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Albert Ernest
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Rembrandt, (1606  1669);  Hundred Guilder Print


 

Also See Rembrandt van Rijn, Christ Healing the Sick (The Hundred Guilder Print)

 

Extra large view of the image Christ is the radiant central figure in this monumental print by Rembrandt. His left hand is held up in benediction as he gestures a mother with a child to approach. To the right, the sick and the poor kneel before Jesus while a group of Pharisees (strictly observant Jews, The Jewish People, From the Hebrew word Jehudi, meaning belonging to the tribe of Judah, comes the word 'Jew'. In broad terms, a Jew is a descendant of the biblical patriarchs, Abraham, Isaac and Jacob. The early history of the Jewish people from God's covenant with Abraham to the pre-Roman era can be read in the Old Testament. The key precept of the Jewish faith is the belief in a single God (rather than in a number of gods), and the coming of the Messiah (an anointed king) who will establish God's kingdom on earth. In the 13th century BC, Abraham's descendant, Moses led the Jews to the promised land. This was the land of Canaan - later Palestine. After many catastrophes and wars the Temple in the Jewish capital Jerusalem was destroyed in the year 70 AD. The majority of the Jews were subsequently driven out and scattered throughout the world. Despite numerous bloody persecutions the Jewish culture and religion has continued to exist. Since 1948 there is a Jewish state once more - the state of Israel.) watch disapprovingly. The scene is taken from the nineteenth chapter of the GospelEvangelists. The Evangelists were the authors of the four Gospels, the New Testament books that tell the story of Christ's life. The word 'evangelist' comes from the Greek 'euaggelion', which means 'good news'. The four Evangelists were SS Matthew, Mark, Luke and John. The Evangelists are often represented in art by symbolic figures: the angel, lion, bull and eagle, respectively. according to St Matthew. This describes Christ healing the sick, debating with scholars and calling on children to come to him. A rich young man, who was advised by Christ to give away all his possessions, is leaving through the gateway on the right. Rather than focus on a single story, Rembrandt has brought all these elements together into one composition.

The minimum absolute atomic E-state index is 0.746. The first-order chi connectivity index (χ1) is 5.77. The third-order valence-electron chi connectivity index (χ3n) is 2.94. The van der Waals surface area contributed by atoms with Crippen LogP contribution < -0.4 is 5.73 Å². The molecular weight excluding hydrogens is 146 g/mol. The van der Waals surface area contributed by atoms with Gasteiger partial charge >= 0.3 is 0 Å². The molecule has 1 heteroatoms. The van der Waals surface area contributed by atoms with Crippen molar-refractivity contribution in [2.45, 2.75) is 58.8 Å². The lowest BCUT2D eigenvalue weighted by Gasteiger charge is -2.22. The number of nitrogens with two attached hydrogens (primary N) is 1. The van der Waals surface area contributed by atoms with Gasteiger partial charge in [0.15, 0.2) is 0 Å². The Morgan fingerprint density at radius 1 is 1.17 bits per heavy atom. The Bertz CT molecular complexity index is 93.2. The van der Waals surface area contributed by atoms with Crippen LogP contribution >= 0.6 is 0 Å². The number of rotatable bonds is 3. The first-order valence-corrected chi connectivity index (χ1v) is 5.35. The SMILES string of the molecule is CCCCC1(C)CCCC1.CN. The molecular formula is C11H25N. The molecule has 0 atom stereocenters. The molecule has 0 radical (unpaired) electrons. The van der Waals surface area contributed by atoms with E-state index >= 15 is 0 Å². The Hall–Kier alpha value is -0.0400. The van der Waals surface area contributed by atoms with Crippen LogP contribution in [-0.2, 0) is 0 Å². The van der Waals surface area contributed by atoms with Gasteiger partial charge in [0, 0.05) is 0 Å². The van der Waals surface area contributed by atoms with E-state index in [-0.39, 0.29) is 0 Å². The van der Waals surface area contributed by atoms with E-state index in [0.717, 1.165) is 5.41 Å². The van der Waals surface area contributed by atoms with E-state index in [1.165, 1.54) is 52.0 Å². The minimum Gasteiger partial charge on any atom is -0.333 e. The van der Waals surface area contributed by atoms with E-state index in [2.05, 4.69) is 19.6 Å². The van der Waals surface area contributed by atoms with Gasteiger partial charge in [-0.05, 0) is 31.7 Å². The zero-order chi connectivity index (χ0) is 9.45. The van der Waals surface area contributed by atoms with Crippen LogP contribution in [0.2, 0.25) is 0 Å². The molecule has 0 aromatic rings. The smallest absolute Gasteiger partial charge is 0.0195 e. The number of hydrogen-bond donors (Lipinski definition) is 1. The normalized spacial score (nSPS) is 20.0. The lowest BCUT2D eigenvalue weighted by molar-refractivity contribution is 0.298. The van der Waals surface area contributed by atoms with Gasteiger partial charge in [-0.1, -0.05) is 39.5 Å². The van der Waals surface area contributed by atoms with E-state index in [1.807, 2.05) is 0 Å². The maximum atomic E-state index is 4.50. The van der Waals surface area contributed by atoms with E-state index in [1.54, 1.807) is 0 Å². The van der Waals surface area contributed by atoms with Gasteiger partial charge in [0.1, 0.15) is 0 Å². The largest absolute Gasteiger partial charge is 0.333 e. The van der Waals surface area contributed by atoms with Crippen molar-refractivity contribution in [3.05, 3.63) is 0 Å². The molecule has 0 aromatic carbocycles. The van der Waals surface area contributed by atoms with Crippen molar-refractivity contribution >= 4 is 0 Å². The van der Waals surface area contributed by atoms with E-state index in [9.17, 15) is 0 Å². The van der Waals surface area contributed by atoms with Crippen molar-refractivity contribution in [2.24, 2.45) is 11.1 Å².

The scene is bathed in dramatic light. Where the light actually comes from is unclear: perhaps it is Christ himself whose aura radiates all around. Surrounded by a halo of light, he is clearly distinguishable against the dark background. The people around him are also touched by the same light. On the left, the crowd is in fact over-illuminated. These figures are depicted mainly in outline, all except the contours being left blank. Some have suggested that this part of the work was unfinished, but that seems improbable. Rembrandt certainly sold copies of the print in the state it is today and changed very little.


Although most prints generally fetched no more than a few stuivers, Rembrandt's etchings often commanded high prices. Especially his larger prints which in many ways resembled paintings and were much sought after by collectors. The quality of his work was recognized immediately, not just after his death. This etching is known as the Hundred Guilder Print because Rembrandt was able to charge '100 guilders, and more 'Quote On 9 June 1654, Joannes Meyssens, a dealer in prints in Antwerp, noted in a letter to the Bishop of Bruges, Karel van den Bosch, that 'there is here in addition the rarest of prints produced by Rembrandt showing Christ healing the lepers, I know that it sold on various occasions in Holland for one hundred guilders and more and that it is as large as this sheet of paper [the letter is 31 x 21 cm], especially elegant and fine, although it should only cost thirty guilders, and beautiful and clear'. for the work. Rembrandt may also have used this print to swap in exchange. On the reverse, an inscriptionInscriptionInscribed on the reverse of this impression of the Hundred Guilder Print is the following text: 'Gift from my particular friend Rembrandt in exchange for The Plague by M. Anthony'. Below this is a French inscription describing how the picture was swapped for Raimondi's print of The Plague. states that this impression was traded for an expensive sixteenth-century print of 'The Plague' by Marcantonio Raimondi. It is quite possible that Rembrandt, a fanatical collector and dedicated artist, may have exchanged his own prints for works by other masters.

Rijksmuseum, The Masterpieces and Infocentre (The New Rijksmuseum)

 

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